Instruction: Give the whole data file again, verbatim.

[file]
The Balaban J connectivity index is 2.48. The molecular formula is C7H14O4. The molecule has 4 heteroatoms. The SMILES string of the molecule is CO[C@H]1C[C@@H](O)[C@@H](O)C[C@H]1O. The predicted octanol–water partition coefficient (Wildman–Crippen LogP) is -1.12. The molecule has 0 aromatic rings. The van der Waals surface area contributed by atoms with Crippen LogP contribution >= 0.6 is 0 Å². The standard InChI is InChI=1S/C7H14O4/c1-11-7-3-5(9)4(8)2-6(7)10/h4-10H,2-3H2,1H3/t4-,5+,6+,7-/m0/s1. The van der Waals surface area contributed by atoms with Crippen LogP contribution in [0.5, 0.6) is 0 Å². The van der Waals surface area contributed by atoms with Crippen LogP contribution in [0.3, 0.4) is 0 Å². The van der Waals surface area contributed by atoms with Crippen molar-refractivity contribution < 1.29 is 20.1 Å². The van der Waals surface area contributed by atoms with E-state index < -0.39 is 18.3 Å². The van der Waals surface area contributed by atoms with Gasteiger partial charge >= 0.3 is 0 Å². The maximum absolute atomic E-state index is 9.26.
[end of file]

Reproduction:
The Balaban J connectivity index is 2.48. The molecular formula is C7H14O4. The molecule has 4 heteroatoms. The SMILES string of the molecule is CO[C@H]1C[C@@H](O)[C@@H](O)C[C@H]1O. The predicted octanol–water partition coefficient (Wildman–Crippen LogP) is -1.12. The molecule has 0 aromatic rings. The van der Waals surface area contributed by atoms with Crippen LogP contribution >= 0.6 is 0 Å². The standard InChI is InChI=1S/C7H14O4/c1-11-7-3-5(9)4(8)2-6(7)10/h4-10H,2-3H2,1H3/t4-,5+,6+,7-/m0/s1. The van der Waals surface area contributed by atoms with Crippen LogP contribution in [0.5, 0.6) is 0 Å². The van der Waals surface area contributed by atoms with Crippen LogP contribution in [0.3, 0.4) is 0 Å². The van der Waals surface area contributed by atoms with Crippen molar-refractivity contribution < 1.29 is 20.1 Å². The van der Waals surface area contributed by atoms with E-state index < -0.39 is 18.3 Å². The van der Waals surface area contributed by atoms with Gasteiger partial charge >= 0.3 is 0 Å². The maximum absolute atomic E-state index is 9.26.